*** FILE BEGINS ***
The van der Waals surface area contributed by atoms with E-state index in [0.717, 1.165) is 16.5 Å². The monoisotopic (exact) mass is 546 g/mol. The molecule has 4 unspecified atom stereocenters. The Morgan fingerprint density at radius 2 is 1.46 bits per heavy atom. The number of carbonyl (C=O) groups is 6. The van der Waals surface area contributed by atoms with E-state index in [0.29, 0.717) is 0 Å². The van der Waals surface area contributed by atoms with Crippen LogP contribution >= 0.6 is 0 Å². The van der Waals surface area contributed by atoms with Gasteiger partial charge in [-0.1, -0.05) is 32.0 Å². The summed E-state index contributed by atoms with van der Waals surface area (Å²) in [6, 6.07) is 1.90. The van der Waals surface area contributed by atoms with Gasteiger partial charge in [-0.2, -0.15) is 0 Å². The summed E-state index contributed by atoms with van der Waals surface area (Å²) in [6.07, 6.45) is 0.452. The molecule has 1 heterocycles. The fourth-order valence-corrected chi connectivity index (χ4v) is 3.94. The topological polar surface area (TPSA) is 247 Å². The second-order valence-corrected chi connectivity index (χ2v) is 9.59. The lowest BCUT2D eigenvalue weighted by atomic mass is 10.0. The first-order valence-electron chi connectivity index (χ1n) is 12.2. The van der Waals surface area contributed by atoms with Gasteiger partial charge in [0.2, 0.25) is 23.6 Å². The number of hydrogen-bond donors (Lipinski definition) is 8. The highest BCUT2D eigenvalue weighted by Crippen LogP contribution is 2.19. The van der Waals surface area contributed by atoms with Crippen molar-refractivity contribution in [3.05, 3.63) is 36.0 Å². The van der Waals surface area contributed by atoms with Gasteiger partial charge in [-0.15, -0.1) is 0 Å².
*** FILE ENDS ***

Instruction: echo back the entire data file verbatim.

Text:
The van der Waals surface area contributed by atoms with E-state index in [0.717, 1.165) is 16.5 Å². The monoisotopic (exact) mass is 546 g/mol. The molecule has 4 unspecified atom stereocenters. The Morgan fingerprint density at radius 2 is 1.46 bits per heavy atom. The number of carbonyl (C=O) groups is 6. The van der Waals surface area contributed by atoms with E-state index in [0.29, 0.717) is 0 Å². The van der Waals surface area contributed by atoms with Crippen LogP contribution >= 0.6 is 0 Å². The van der Waals surface area contributed by atoms with Gasteiger partial charge in [-0.1, -0.05) is 32.0 Å². The summed E-state index contributed by atoms with van der Waals surface area (Å²) in [6, 6.07) is 1.90. The van der Waals surface area contributed by atoms with Gasteiger partial charge in [-0.2, -0.15) is 0 Å². The summed E-state index contributed by atoms with van der Waals surface area (Å²) in [6.07, 6.45) is 0.452. The molecule has 1 heterocycles. The fourth-order valence-corrected chi connectivity index (χ4v) is 3.94. The topological polar surface area (TPSA) is 247 Å². The second-order valence-corrected chi connectivity index (χ2v) is 9.59. The lowest BCUT2D eigenvalue weighted by atomic mass is 10.0. The first-order valence-electron chi connectivity index (χ1n) is 12.2. The van der Waals surface area contributed by atoms with Gasteiger partial charge in [0.2, 0.25) is 23.6 Å². The number of hydrogen-bond donors (Lipinski definition) is 8. The highest BCUT2D eigenvalue weighted by Crippen LogP contribution is 2.19. The van der Waals surface area contributed by atoms with Crippen molar-refractivity contribution in [3.05, 3.63) is 36.0 Å². The van der Waals surface area contributed by atoms with Gasteiger partial charge in [-0.15, -0.1) is 0 Å².